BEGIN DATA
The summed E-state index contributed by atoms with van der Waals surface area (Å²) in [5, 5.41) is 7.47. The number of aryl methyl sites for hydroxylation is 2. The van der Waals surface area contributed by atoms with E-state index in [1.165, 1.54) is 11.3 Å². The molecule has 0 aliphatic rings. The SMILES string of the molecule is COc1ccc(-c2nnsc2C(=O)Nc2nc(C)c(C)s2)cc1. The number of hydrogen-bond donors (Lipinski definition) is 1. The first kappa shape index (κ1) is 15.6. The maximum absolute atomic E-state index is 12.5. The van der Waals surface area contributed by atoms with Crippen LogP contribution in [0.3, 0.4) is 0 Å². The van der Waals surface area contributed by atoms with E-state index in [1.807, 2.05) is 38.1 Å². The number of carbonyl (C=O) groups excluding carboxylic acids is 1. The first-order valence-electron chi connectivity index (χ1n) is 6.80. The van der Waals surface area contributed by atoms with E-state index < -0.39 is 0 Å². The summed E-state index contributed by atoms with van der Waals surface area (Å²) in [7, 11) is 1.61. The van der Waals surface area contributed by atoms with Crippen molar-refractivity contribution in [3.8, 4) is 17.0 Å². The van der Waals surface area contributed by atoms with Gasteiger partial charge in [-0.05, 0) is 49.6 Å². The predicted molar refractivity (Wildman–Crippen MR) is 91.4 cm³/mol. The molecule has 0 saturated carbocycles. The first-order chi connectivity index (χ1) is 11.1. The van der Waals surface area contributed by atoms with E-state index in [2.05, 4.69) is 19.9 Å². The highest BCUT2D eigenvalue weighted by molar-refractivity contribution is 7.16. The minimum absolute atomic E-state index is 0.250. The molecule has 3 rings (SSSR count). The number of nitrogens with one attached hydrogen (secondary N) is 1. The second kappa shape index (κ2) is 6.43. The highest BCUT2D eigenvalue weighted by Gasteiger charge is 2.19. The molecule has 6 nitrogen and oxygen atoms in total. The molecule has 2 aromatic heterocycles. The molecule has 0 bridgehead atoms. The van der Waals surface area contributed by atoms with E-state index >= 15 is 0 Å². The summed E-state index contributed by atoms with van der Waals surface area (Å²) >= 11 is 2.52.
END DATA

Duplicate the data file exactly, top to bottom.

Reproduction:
The summed E-state index contributed by atoms with van der Waals surface area (Å²) in [5, 5.41) is 7.47. The number of aryl methyl sites for hydroxylation is 2. The van der Waals surface area contributed by atoms with E-state index in [1.165, 1.54) is 11.3 Å². The molecule has 0 aliphatic rings. The SMILES string of the molecule is COc1ccc(-c2nnsc2C(=O)Nc2nc(C)c(C)s2)cc1. The number of hydrogen-bond donors (Lipinski definition) is 1. The first kappa shape index (κ1) is 15.6. The maximum absolute atomic E-state index is 12.5. The van der Waals surface area contributed by atoms with Crippen LogP contribution in [0.3, 0.4) is 0 Å². The van der Waals surface area contributed by atoms with E-state index in [1.807, 2.05) is 38.1 Å². The number of carbonyl (C=O) groups excluding carboxylic acids is 1. The first-order valence-electron chi connectivity index (χ1n) is 6.80. The van der Waals surface area contributed by atoms with E-state index < -0.39 is 0 Å². The summed E-state index contributed by atoms with van der Waals surface area (Å²) in [7, 11) is 1.61. The van der Waals surface area contributed by atoms with Crippen molar-refractivity contribution in [3.8, 4) is 17.0 Å². The van der Waals surface area contributed by atoms with Gasteiger partial charge in [-0.05, 0) is 49.6 Å². The predicted molar refractivity (Wildman–Crippen MR) is 91.4 cm³/mol. The molecule has 0 saturated carbocycles. The first-order chi connectivity index (χ1) is 11.1. The van der Waals surface area contributed by atoms with E-state index in [2.05, 4.69) is 19.9 Å². The highest BCUT2D eigenvalue weighted by molar-refractivity contribution is 7.16. The minimum absolute atomic E-state index is 0.250. The molecule has 3 rings (SSSR count). The number of nitrogens with one attached hydrogen (secondary N) is 1. The second kappa shape index (κ2) is 6.43. The highest BCUT2D eigenvalue weighted by Gasteiger charge is 2.19. The molecule has 6 nitrogen and oxygen atoms in total. The molecule has 2 aromatic heterocycles. The molecule has 0 bridgehead atoms. The van der Waals surface area contributed by atoms with E-state index >= 15 is 0 Å². The summed E-state index contributed by atoms with van der Waals surface area (Å²) >= 11 is 2.52.